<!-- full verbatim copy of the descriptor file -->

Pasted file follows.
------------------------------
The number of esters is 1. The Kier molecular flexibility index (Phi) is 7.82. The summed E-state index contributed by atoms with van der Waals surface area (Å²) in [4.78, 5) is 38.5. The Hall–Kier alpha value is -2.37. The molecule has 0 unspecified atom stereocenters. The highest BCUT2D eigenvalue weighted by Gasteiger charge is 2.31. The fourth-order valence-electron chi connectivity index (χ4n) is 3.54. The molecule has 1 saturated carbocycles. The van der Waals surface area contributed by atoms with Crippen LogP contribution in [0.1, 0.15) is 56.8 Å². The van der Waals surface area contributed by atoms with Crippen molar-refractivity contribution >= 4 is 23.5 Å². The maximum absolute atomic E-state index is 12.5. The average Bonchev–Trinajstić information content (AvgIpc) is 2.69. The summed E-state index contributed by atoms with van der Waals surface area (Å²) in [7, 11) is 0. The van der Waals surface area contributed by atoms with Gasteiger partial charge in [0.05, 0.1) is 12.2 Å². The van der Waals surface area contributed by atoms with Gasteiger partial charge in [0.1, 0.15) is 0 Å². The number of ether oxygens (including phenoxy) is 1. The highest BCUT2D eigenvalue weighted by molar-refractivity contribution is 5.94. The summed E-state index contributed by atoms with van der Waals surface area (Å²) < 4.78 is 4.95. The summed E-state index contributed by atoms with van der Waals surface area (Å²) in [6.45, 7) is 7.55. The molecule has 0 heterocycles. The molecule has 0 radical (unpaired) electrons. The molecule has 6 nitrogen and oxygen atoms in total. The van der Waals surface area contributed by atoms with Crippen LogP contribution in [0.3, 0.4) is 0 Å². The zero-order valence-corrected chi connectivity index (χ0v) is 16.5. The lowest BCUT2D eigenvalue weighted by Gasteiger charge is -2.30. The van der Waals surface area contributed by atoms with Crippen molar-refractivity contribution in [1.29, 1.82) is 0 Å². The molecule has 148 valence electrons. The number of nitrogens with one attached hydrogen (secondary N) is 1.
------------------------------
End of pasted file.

The number of esters is 1. The Kier molecular flexibility index (Phi) is 7.82. The summed E-state index contributed by atoms with van der Waals surface area (Å²) in [4.78, 5) is 38.5. The Hall–Kier alpha value is -2.37. The molecule has 0 unspecified atom stereocenters. The highest BCUT2D eigenvalue weighted by Gasteiger charge is 2.31. The fourth-order valence-electron chi connectivity index (χ4n) is 3.54. The molecule has 1 saturated carbocycles. The van der Waals surface area contributed by atoms with Crippen LogP contribution in [0.1, 0.15) is 56.8 Å². The van der Waals surface area contributed by atoms with Crippen molar-refractivity contribution >= 4 is 23.5 Å². The maximum absolute atomic E-state index is 12.5. The average Bonchev–Trinajstić information content (AvgIpc) is 2.69. The summed E-state index contributed by atoms with van der Waals surface area (Å²) in [7, 11) is 0. The van der Waals surface area contributed by atoms with Gasteiger partial charge in [0.05, 0.1) is 12.2 Å². The van der Waals surface area contributed by atoms with Gasteiger partial charge in [0.1, 0.15) is 0 Å². The number of ether oxygens (including phenoxy) is 1. The highest BCUT2D eigenvalue weighted by molar-refractivity contribution is 5.94. The summed E-state index contributed by atoms with van der Waals surface area (Å²) < 4.78 is 4.95. The summed E-state index contributed by atoms with van der Waals surface area (Å²) in [6.45, 7) is 7.55. The molecule has 0 heterocycles. The molecule has 0 radical (unpaired) electrons. The molecule has 6 nitrogen and oxygen atoms in total. The van der Waals surface area contributed by atoms with Crippen LogP contribution in [0.3, 0.4) is 0 Å². The zero-order valence-corrected chi connectivity index (χ0v) is 16.5. The lowest BCUT2D eigenvalue weighted by Gasteiger charge is -2.30. The van der Waals surface area contributed by atoms with Crippen molar-refractivity contribution in [1.29, 1.82) is 0 Å². The molecule has 148 valence electrons. The number of nitrogens with one attached hydrogen (secondary N) is 1.